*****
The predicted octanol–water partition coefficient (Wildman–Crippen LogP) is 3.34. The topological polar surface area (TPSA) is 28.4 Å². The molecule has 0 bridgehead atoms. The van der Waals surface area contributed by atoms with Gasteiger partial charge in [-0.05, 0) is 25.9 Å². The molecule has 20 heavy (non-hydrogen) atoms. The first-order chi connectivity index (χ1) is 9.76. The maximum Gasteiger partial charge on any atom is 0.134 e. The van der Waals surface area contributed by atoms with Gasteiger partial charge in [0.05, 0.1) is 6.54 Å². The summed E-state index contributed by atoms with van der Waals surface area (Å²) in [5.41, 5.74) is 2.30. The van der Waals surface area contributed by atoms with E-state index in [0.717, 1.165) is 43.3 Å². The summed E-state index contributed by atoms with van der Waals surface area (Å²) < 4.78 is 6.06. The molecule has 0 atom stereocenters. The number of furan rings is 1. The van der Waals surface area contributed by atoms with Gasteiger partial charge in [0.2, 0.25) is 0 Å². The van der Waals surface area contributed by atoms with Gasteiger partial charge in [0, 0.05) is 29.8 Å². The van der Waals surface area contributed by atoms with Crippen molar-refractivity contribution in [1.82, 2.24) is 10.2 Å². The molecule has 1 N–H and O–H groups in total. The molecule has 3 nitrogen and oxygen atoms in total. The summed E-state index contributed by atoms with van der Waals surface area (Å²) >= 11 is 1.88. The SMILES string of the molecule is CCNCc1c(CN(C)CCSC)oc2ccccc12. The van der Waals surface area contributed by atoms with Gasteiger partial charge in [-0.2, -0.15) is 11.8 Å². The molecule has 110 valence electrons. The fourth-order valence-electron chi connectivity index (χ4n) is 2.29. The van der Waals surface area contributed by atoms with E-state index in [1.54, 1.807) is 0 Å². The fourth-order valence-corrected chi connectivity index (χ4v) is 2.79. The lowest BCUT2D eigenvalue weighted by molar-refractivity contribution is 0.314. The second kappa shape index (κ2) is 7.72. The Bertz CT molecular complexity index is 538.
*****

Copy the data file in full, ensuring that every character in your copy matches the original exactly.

The predicted octanol–water partition coefficient (Wildman–Crippen LogP) is 3.34. The topological polar surface area (TPSA) is 28.4 Å². The molecule has 0 bridgehead atoms. The van der Waals surface area contributed by atoms with Gasteiger partial charge in [-0.05, 0) is 25.9 Å². The molecule has 20 heavy (non-hydrogen) atoms. The first-order chi connectivity index (χ1) is 9.76. The maximum Gasteiger partial charge on any atom is 0.134 e. The van der Waals surface area contributed by atoms with Gasteiger partial charge in [0.05, 0.1) is 6.54 Å². The summed E-state index contributed by atoms with van der Waals surface area (Å²) in [5.41, 5.74) is 2.30. The van der Waals surface area contributed by atoms with E-state index in [0.717, 1.165) is 43.3 Å². The summed E-state index contributed by atoms with van der Waals surface area (Å²) < 4.78 is 6.06. The molecule has 0 atom stereocenters. The number of furan rings is 1. The van der Waals surface area contributed by atoms with Gasteiger partial charge in [0.2, 0.25) is 0 Å². The van der Waals surface area contributed by atoms with Gasteiger partial charge in [0, 0.05) is 29.8 Å². The van der Waals surface area contributed by atoms with Crippen molar-refractivity contribution in [1.82, 2.24) is 10.2 Å². The molecule has 1 N–H and O–H groups in total. The molecule has 3 nitrogen and oxygen atoms in total. The summed E-state index contributed by atoms with van der Waals surface area (Å²) >= 11 is 1.88. The SMILES string of the molecule is CCNCc1c(CN(C)CCSC)oc2ccccc12. The van der Waals surface area contributed by atoms with Gasteiger partial charge in [-0.2, -0.15) is 11.8 Å². The molecule has 110 valence electrons. The fourth-order valence-electron chi connectivity index (χ4n) is 2.29. The van der Waals surface area contributed by atoms with E-state index in [1.54, 1.807) is 0 Å². The fourth-order valence-corrected chi connectivity index (χ4v) is 2.79. The lowest BCUT2D eigenvalue weighted by molar-refractivity contribution is 0.314. The second kappa shape index (κ2) is 7.72. The Bertz CT molecular complexity index is 538.